This book estimates the proceeds of crime and mafia revenues for different criminal markets such as sexual exploitation, drugs, illicit cigarettes, loan sharking, extortion racketeering, counterfeiting, illicit firearms, illegal gambling and illicit waste management. It is the first time that scholars have adopted detailed methodologies to ensure the highest reliability and validity of the estimation. Overall, estimated proceeds of crime amount to 22.8 billion: 1.5% of the Italian GDP. Of this, up to 10.7 billion (0.7 of the GDP) may be attributable to the Italian mafias. These figures are considerably lower than the ones most frequently circulated on the news, without any details about their methodology, which were defined by a UN study as gross overestimates . Far from underestimating criminal revenues, the results of this study bring the issue of the proceeds of crime to an empirically-based debate, providing support for improved future estimates and more effective policies. The volume's contributions were inspired by a project awarded by the Italian Ministry of Interior to Transcrime, which produced the first report on mafia investments (www.investimentioc.it). This book was originally published as a special issue of Global Crime.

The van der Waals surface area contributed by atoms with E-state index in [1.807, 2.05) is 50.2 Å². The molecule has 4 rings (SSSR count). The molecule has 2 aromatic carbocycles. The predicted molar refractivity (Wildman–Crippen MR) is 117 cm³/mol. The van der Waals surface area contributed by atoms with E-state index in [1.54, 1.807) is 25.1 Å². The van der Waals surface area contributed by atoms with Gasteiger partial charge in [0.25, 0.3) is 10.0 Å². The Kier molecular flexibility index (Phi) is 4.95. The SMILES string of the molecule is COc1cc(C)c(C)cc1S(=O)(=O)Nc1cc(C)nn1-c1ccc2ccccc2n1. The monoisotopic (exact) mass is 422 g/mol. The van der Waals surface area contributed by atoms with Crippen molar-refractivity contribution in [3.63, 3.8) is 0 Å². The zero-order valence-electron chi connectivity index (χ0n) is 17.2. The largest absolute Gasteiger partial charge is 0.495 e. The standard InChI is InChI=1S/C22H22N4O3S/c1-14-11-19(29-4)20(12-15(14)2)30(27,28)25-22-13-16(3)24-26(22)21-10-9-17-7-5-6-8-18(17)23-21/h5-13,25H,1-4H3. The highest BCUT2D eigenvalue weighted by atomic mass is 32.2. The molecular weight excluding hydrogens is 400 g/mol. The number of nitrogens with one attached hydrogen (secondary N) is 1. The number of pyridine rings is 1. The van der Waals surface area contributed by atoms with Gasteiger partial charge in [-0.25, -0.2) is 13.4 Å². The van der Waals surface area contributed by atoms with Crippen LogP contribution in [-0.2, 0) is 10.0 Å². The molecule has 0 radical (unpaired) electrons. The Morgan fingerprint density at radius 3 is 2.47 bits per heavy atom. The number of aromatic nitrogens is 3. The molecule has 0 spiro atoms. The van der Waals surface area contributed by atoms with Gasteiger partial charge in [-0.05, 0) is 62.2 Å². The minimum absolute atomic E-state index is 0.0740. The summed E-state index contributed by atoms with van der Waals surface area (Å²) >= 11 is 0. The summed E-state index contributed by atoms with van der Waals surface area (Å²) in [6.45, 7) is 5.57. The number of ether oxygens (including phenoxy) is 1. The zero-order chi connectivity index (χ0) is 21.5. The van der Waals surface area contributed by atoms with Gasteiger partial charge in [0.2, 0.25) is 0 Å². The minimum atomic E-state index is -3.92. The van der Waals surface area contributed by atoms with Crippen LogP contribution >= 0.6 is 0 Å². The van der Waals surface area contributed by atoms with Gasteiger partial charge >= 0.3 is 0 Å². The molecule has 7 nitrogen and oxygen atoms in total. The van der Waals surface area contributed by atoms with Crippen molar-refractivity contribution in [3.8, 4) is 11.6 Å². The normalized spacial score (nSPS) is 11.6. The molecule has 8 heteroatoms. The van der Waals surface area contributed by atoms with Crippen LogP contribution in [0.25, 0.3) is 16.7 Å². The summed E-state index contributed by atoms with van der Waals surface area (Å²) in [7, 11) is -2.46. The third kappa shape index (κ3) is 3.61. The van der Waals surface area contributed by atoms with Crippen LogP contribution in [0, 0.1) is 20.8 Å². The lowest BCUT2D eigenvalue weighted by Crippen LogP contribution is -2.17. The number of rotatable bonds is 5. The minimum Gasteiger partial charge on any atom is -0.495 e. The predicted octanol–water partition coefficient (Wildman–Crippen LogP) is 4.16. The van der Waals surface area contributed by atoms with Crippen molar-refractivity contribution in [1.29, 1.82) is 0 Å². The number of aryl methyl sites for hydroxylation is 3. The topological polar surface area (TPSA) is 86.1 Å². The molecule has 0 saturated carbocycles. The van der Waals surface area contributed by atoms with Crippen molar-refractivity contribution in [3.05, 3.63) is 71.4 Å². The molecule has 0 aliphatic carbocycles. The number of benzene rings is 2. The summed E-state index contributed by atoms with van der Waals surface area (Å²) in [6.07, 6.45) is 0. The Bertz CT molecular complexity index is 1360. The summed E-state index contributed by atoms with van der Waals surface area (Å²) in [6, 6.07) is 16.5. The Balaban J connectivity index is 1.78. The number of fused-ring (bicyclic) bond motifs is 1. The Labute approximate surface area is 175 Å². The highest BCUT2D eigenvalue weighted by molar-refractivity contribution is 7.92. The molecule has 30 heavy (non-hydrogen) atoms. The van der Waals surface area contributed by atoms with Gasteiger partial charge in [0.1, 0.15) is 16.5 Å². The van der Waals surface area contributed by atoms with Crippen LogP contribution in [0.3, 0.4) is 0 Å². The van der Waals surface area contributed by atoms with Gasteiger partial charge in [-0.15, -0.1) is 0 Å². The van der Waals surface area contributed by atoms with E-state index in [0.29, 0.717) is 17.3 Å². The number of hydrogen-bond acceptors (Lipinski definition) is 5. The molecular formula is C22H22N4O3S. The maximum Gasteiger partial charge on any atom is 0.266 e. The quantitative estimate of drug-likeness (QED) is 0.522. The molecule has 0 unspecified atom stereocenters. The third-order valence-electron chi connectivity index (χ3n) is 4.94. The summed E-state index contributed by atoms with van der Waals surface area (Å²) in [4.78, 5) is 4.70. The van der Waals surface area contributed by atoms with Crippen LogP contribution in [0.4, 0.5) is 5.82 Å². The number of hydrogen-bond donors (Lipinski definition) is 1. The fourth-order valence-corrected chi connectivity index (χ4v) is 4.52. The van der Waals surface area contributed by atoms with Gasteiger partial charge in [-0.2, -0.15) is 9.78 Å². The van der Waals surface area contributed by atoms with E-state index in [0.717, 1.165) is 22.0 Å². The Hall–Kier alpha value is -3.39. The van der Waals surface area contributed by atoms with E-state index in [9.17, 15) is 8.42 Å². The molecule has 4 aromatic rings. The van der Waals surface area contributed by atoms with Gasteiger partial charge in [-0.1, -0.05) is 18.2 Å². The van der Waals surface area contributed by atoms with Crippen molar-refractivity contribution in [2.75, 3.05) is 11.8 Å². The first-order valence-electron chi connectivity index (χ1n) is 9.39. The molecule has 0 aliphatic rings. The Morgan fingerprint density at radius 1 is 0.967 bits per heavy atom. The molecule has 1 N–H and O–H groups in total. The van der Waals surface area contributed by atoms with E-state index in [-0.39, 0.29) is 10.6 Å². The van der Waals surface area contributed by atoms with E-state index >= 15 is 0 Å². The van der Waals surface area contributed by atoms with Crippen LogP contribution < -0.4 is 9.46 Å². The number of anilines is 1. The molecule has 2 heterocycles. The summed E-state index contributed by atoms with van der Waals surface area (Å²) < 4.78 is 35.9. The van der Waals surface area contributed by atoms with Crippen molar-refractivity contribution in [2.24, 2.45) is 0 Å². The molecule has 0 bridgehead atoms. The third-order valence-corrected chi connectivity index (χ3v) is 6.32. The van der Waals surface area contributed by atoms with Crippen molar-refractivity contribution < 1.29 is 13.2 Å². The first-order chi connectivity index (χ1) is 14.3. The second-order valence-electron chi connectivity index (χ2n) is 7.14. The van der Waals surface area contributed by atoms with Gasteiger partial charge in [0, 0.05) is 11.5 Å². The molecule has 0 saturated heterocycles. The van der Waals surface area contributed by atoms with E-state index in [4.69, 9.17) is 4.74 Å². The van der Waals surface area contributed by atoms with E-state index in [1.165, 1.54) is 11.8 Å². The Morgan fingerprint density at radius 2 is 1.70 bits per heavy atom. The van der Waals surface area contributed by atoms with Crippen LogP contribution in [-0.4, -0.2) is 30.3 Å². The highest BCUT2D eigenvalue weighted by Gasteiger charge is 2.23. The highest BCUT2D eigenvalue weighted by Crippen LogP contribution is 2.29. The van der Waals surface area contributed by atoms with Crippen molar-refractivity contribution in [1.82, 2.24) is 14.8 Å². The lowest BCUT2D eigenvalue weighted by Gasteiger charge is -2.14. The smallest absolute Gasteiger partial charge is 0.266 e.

Ernesto U. Savona is Director of Transcrime, the Joint Research Centre on Transnational Organized Crime of Universita Cattolica del Sacro Cuore and University of Trento, Italy. He has worked at the US National Institute of Justice and was also President of the European Society of Criminology (2003) and Chair of the World Economic Forum's Global Agenda Council of Organized Crime (2011). He works on organized and economic crime with attention to opportunities created for these crimes by regulation (crime proofing). Francesco Calderoni has been Assistant Professor at Universita Cattolica del Sacro Cuore and Researcher at Transcrime, Italy since 2005. He has been an expert for the Council of Europe (2006-2007), the European Commission (2006), and the United Nations Office on Drugs and Crime (2012 and 2014). His research focuses on the mafias and organized crime, organized crime policies, illicit trade in tobacco products and network analysis of crime.